The older I get, the more I have to rely on my gut if I actually want to get any decisions made because I can't remember why I know something, or sometimes what I know that makes the decision correct.
I don't mean that I'm being reckless (I'm reckless sometimes). I trust my gut to have some actual basis in knowledge. Another thing that I've learned to do as I get older is to freely say "I don't know" if I don't have a "gut" idea of what a decision should be. I will happily defer to someone else who convinces me that they do know in those situations (which is another gut call really, of whether to trust someone else).
In any case, I am a strong believer in making a decision and following through with it (within reason), rather than stagnating forever in indecision and research. Some research yes, if necessary, but at some point you have to pick a direction and go.
Edit to directly address the need for data:
I'm firmly behind data-based decision making. Two arguments come to mind against "most gut decisions are wrong":
1. When I make a gut decision, it's based on data that I've collected at some point.
2. Pertinent to my first point, but also to data collected more consciously in preparation for a decision. Data is also wrong sometimes and misleading often.
I go back to my idea that making a decision is better than not making a decision, usually. The next step is objectively monitoring the consequences and bailing out if you were wrong. Denial is much worse than making that wrong decision to begin with.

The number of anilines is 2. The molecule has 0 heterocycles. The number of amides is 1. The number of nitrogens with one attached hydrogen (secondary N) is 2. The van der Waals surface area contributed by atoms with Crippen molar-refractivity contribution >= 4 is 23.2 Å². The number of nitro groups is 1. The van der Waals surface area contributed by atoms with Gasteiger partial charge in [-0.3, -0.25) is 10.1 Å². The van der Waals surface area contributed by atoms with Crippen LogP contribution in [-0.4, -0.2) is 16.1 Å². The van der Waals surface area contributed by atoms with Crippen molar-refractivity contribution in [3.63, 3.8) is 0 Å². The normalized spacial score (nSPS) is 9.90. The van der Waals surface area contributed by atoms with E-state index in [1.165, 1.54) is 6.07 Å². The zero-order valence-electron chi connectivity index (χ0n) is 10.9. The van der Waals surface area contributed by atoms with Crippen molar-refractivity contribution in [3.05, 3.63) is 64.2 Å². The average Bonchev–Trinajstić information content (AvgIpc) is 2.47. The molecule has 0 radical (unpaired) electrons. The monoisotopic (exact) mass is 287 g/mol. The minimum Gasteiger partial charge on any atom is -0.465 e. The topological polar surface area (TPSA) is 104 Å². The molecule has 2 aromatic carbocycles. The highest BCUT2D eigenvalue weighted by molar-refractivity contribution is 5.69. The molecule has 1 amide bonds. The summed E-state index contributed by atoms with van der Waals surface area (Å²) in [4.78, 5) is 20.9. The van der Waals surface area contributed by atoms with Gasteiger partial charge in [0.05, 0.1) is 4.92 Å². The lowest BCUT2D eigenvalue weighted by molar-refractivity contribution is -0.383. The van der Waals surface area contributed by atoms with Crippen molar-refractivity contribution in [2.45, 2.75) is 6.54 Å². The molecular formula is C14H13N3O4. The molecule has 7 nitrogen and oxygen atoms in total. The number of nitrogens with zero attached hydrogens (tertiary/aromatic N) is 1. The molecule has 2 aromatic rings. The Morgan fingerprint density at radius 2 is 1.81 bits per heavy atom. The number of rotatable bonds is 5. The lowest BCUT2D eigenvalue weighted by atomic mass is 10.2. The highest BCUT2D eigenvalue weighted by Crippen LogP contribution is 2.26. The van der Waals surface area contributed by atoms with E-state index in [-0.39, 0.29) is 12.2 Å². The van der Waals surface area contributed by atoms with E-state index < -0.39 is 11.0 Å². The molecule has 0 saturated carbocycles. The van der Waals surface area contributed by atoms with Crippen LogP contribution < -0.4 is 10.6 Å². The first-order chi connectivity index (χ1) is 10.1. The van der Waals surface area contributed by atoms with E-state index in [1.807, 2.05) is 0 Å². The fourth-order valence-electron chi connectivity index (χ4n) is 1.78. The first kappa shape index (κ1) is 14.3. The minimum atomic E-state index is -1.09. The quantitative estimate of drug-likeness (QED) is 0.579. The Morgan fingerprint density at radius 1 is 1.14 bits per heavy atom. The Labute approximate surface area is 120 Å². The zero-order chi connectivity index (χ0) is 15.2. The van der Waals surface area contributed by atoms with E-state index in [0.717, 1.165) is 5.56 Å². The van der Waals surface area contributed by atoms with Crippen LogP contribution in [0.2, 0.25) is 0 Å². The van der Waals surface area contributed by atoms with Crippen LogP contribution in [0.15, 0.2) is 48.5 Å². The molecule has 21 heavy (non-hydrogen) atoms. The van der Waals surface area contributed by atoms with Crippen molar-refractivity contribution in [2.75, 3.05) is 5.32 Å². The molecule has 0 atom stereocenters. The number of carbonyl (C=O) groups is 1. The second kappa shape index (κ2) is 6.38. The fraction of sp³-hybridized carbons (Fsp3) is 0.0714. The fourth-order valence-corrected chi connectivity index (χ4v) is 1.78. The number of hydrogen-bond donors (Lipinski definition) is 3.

I suffer from some pretty intense Analysis Paralysis at times. I've found that there are so many tradeoffs in each and every decision in software that you've just gotta pick what feels right and get moving. I guess that's the same as listening to my gut?
I've yet to avoid any/all hurdles as a result, but I've yet to reach one I couldn't figure out how to get over either.
There is no perfect decision and the line between "ok" and "great" decisions is verrrrrrry fine.
> I suffer from some pretty intense Analysis Paralysis at times.
I used to be like that when I was younger. Not only for specific things regarding software, but for many things in life. Eventually I've developed my own "mantra" which is something like "any-thing is better than no-thing".
Nowadays it still happens to me some of the times, mostly when I have too many things to do at the same time and don't know where to turn to. One example: from 19:00 to 19:30 every day I have to set the table, do the dinner, prepare the soup and fruit for my small kid and wash some dishes, as my wife baths the kid. Some days it is too much at the same time, and I start to feel paralyzed, like where do I turn to? My current solution is just to do anything. Anything at all. And as soon as I do anything, I start to see things moving, and instantly, that paralyzing feel goes away!
> In any case, I am a strong believer in making a decision and following through with it (within reason), rather than stagnating forever in indecision and research. Some research yes, if necessary, but at some point you have to pick a direction and go.
I am the type that struggles with the indecisive behavior and had to pay serious opportunity cost because of this type of behavior. I struggle with indecisiveness even with seemingly small decisions such as picking a restaurant for dinner.
Any pointers on behavioral trainings to change that? In this context, even if I have (and I typically do) have also "gut feeling" about something, I struggle to follow through.